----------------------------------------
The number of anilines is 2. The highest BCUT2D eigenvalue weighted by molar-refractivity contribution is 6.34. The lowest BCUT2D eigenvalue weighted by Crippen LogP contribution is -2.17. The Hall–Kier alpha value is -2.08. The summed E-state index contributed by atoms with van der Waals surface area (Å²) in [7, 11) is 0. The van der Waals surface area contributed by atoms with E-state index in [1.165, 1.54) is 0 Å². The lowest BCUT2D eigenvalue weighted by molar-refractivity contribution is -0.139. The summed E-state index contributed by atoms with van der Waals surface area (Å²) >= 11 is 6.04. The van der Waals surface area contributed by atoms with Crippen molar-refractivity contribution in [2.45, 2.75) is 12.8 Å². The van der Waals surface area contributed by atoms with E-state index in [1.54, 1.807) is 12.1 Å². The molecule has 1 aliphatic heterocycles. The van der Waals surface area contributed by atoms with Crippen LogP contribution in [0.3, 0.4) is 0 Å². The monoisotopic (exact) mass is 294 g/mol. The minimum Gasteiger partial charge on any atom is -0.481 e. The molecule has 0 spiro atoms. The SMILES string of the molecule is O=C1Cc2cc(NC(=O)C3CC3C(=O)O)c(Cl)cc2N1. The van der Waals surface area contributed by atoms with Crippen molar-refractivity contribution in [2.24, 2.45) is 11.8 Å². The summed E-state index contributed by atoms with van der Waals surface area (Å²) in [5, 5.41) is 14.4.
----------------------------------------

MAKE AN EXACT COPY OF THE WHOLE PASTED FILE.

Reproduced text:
The number of anilines is 2. The highest BCUT2D eigenvalue weighted by molar-refractivity contribution is 6.34. The lowest BCUT2D eigenvalue weighted by Crippen LogP contribution is -2.17. The Hall–Kier alpha value is -2.08. The summed E-state index contributed by atoms with van der Waals surface area (Å²) in [7, 11) is 0. The van der Waals surface area contributed by atoms with E-state index in [1.165, 1.54) is 0 Å². The lowest BCUT2D eigenvalue weighted by molar-refractivity contribution is -0.139. The summed E-state index contributed by atoms with van der Waals surface area (Å²) >= 11 is 6.04. The van der Waals surface area contributed by atoms with Crippen molar-refractivity contribution in [2.45, 2.75) is 12.8 Å². The van der Waals surface area contributed by atoms with E-state index in [1.54, 1.807) is 12.1 Å². The molecule has 1 aliphatic heterocycles. The van der Waals surface area contributed by atoms with Crippen LogP contribution in [0.3, 0.4) is 0 Å². The monoisotopic (exact) mass is 294 g/mol. The minimum Gasteiger partial charge on any atom is -0.481 e. The molecule has 0 spiro atoms. The SMILES string of the molecule is O=C1Cc2cc(NC(=O)C3CC3C(=O)O)c(Cl)cc2N1. The van der Waals surface area contributed by atoms with Crippen molar-refractivity contribution in [2.24, 2.45) is 11.8 Å². The summed E-state index contributed by atoms with van der Waals surface area (Å²) in [5, 5.41) is 14.4.